Music is the mediator between the life of the senses and the life of the spirit

– Ludwig Van Beethoven

Tomatis – the beginning

Perhaps you’ve heard of Dr. Alfred A. Tomatis, especially if you’ve researched brain plasticity or listening programs. Perhaps you’ve wondered why music has such a powerful impact on us—modified music all the more so. Or maybe you don’t believe that it does: if so, these discussions might convince you. In any case, learning about the power of listening programs is fascinating.

In the middle of the last century Alfred Tomatis made remarkable discoveries regarding the relationship of the ear to neuro-physiological development. He spent his life using those discoveries to create powerful treatments that others have further refined and improved. The latter include his direct disciples (The Tomatis Method) and others that have independently branched off (ABT, iLS, Therapeutic Listening).

The remarkable ear

To understand and appreciate listening programs we must first recognize the importance of the ear and its senses: hearing, orientation, balance, and movement. We hear sound with our ears and listen to it with our brain. Similarly, we sense orientation, motion, and balance with our inner ear (vestibular system) and process those inputs with our brain. And these abilities are the first senses that develop in life.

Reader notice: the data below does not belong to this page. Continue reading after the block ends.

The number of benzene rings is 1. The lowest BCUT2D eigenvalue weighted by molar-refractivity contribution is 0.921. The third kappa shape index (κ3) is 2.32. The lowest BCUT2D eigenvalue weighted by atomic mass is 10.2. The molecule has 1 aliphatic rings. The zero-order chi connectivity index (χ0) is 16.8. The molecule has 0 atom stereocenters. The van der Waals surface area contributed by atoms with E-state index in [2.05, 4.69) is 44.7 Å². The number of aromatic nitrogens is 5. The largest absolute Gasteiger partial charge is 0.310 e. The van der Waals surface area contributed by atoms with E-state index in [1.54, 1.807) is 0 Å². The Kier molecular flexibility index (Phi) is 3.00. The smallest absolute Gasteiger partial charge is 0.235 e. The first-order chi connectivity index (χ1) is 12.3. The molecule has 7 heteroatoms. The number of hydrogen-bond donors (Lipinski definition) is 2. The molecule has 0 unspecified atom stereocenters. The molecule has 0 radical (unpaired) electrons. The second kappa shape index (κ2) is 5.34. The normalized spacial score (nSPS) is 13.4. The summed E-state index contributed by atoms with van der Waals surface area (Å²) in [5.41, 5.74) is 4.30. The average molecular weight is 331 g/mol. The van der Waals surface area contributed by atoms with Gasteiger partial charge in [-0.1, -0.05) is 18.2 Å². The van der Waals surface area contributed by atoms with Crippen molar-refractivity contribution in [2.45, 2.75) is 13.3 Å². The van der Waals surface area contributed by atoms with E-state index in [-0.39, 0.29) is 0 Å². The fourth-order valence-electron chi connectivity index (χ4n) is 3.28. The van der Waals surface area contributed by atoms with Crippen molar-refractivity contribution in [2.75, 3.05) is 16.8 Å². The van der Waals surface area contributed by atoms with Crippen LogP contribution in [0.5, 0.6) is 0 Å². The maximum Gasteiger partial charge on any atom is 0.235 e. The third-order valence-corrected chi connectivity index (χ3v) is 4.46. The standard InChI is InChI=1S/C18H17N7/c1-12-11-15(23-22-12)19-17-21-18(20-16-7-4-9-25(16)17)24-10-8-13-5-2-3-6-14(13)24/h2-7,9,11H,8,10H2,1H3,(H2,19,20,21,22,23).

Listening begins in utero the fourth month after conception. Vestibular perception begins soon thereafter and continues to develop until birth. Thus, the fetus starts listening to its mother’s voice (through bone conduction) five months before birth and within a month feels movement and senses orientation. Furthermore, listening and vestibular function are critical foundational skills. When their development is delayed or interrupted, there is significant functional impact. The good news is that once we identify the issues, we can treat them with listening programs and/or other modalities.

The genesis of listening programs

Through hard work and incredible insight Tomatis developed a protocol using modified music (Mozart, waltzes, marches, and Gregorian chants). These protocols—which are typically enjoyable to experience—impact functions related to listening other important neuro-developmental functions. These include:

  • Self regulation and a “calm-alert” state
  • Balance, rhythm, coordination, muscle tone, body awareness, sense of direction, right/left discrimination
  • Memory, concentration, attention, speech and language, vocal control
  • Energy, intuition, ideas, ideals, improved speaking, auditory cohesion, creativity
Convergence of method and technology

We’ve benefited not only from the work of Tomatis and his disciples but also from the advances in technology. In the beginning Tomatis clients received services in large rooms filled with electronic equipment. Now we provide listening therapies anywhere using equipment (a headset and a small iphone sized device) that you wear while maintaining the ability to move around.

Listening is nothing less than our ”royal route” to the Divine

– Dr. Alfred A Tomatis

Call (703-910-5006) or email me (richard.feingold@creativehealthllc.com) to discuss this blog and the part that Creative might play in the path to improvement.

– Richard Feingold, Co-founder